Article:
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Downtown View: Introducing Jay Livingstone

A few weeks ago, I wrote about the profound fatigue that last fall’s presidential and senatorial election brought on. How could we face another round of debates, accusations and ads that two special elections were bound to produce? As I was trying to shed the dismal feelings, Jay Livingstone called me up.

Dismal feelings gone. Jay is a Democrat running for state representative in the Eighth Suffolk District, the seat Marty Walz held for many years.

And it’s not just Jay. It’s the two other candidates that are bringing me out of my funk. They’re good citizens, and they’re smart. They are brave to do this. All are well versed in the legislature and in local matters, even though they are fresh faces, with youngish inclinations that will challenge the old guard.

Local elections are often (not always) less acrimonious, less dependent on dreadful television ads, and more dependent on meeting people face to face. I decided to embrace at least this one election. (I may ignore until election day the one to fill Senator Kerry’s seat.)

None of the candidates in the state rep race is well known outside of a small group of people. So I’ll introduce them, one at a time. I’m not endorsing any of any of them. Instead I’ll try to give you a sense of their personalities, credentials, and understanding of their neighborhoods and the legislative process.

Jay goes first because he was the first to contact me, making it easy. Making it easy for a columnist is always appreciated.

He is 39 years of age, has practiced law for 15 years, lives on Revere Street on Beacon Hill and has been a member of the Democratic Ward Committee since 2008, when he moved into the neighborhood. He worked in Mac D’Alessandro’s unsuccessful campaign to unseat Congressman Stephen Lynch in 2010 and helped out with Elizabeth Warren’s campaign too.

He works now in private practice in an office on Tremont Street. Previously he worked at the Middlesex County District Attorney’s office as a prosecutor. He has had an experience most lawyers wouldn’t think of—for four years he served in Saipan, the largest island in the U.S. territory of the Northern Mariana Islands in the Pacific Ocean. (Think World War II, if this name seems familiar to you.)

Jay took a job as that territory’s assistant attorney general, located in the governor’s office, and was chief of the civil division. It was there, he said, that he realized he liked representing the community, where he was able to promote fairness in a particularly effective way. It was there, too, that he got involved in messy policy issues over labor regulations, labor law, utilities management, environmental concerns and the particular problems that come from a piece of land that is part of the United States, but lies thousands of miles away from the mainland and has only commonwealth status.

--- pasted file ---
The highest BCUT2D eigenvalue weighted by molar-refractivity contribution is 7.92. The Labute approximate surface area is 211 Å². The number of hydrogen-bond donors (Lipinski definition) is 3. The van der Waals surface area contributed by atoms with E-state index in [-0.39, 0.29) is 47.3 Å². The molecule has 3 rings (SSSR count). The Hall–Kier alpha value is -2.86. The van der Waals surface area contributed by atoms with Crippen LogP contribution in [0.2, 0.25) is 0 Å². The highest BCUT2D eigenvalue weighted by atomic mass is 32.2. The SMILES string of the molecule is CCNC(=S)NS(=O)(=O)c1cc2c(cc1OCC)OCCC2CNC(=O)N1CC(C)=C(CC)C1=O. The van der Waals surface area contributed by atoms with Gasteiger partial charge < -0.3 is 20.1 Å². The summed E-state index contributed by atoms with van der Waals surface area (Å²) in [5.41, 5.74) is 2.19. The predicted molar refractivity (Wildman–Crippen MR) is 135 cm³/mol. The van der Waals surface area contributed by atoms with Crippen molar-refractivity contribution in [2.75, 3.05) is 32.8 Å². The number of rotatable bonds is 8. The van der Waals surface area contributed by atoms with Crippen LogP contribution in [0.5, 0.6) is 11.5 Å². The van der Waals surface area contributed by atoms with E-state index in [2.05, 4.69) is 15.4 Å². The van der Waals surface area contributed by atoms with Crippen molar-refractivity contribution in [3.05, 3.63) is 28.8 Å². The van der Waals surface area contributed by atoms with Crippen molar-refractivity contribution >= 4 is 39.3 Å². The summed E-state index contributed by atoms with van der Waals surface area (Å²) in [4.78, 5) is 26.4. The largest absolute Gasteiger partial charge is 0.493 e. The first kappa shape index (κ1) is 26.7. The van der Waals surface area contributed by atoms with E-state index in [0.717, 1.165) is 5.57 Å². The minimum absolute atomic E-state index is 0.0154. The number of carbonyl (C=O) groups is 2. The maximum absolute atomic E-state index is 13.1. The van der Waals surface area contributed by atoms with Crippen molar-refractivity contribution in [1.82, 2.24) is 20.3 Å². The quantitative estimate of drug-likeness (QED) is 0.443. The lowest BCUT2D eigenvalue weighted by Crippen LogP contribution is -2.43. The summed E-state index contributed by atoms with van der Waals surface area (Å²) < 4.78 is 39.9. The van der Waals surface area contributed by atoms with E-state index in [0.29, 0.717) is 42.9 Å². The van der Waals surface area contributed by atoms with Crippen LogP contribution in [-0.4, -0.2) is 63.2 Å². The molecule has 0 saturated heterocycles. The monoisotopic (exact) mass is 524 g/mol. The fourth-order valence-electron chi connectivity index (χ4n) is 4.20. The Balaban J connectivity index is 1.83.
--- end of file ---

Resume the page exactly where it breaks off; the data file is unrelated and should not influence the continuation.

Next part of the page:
The problems surrounding geography and commonwealth status may have little to do with Massachusetts, but the other policy matters are similar to those our legislature deals with.

In Boston, besides helping Democratic candidates win (and sometimes lose) elections, Jay has served on the zoning and licensing committee for the Beacon Hill Civic Association and also on that organization’s board of directors.

Jay said these experiences would help him have impact on both the policy and constituent levels a state legislator must deal with.

Three arenas have captured Jay’s attention. He said the neighborhoods in his district face development pressures from the Longfellow Bridge reconstruction to MIT’s development around Central Square to air rights parcels over the Mass Pike. He points out that large developments have benefits—for example, the Prudential Center generates more money for the city than several neighborhoods combined—yet such developments create problems too. He said he respects the public process that draws out concerns and works out ways to resolve them, and he has experience in that process.

Another arena that interests him is the lack of a public school in the downtown neighborhoods. Although Mayor Menino intends to create a new school in a building on the edge of the North End, it’s too far for Back Bay kids to walk and it’s a long haul even for Beacon Hill. While this is a city matter, Jay believes the legislature could do more in funding to ensure that schools can improve and that new schools can arise where they are needed.

He’s also emphatic about restoring social service funding. When he worked in the Middlesex DA’s office he saw the problems caused when elderly, disabled or at risk persons weren’t getting help. “They do much better with support,” he said. “Short-term budget savings are causing long term problems.”

His goal is to follow Marty Walz’s lead. “She brought to the seat independent progressive leadership to get things accomplished,” he said. “I want to show that type of leadership, and I’ve been able to do that in my life to date.”

Jay has a campaign staff in place. His strategy is to connect to as many voters as possible. “I’ll leave no stone unturned,” he said.

Downtown View is a regular column by Karen Cord Taylor who founded The Beacon Hill Times weekly newspaper in 1995 and served as its editor and publisher until late 2007. She also founded and served as editor and publisher of the Charlestown Patriot-Bridge and The Back Bay Sun weeklies. Her column appears in those newspapers as well as the Regional Review, which serves Boston’s North End. These weeklies are now owned by the Independent Newspaper Group. She is the author of “Blue Laws, Brahmins and Breakdown Lanes: An Alphabetic Guide to Boston and Bostonians” and the co-author of “The Lady Architects,” a book about three women who practiced architecture in New England and elsewhere in the early 20th century. She lives in downtown Boston and blogs at

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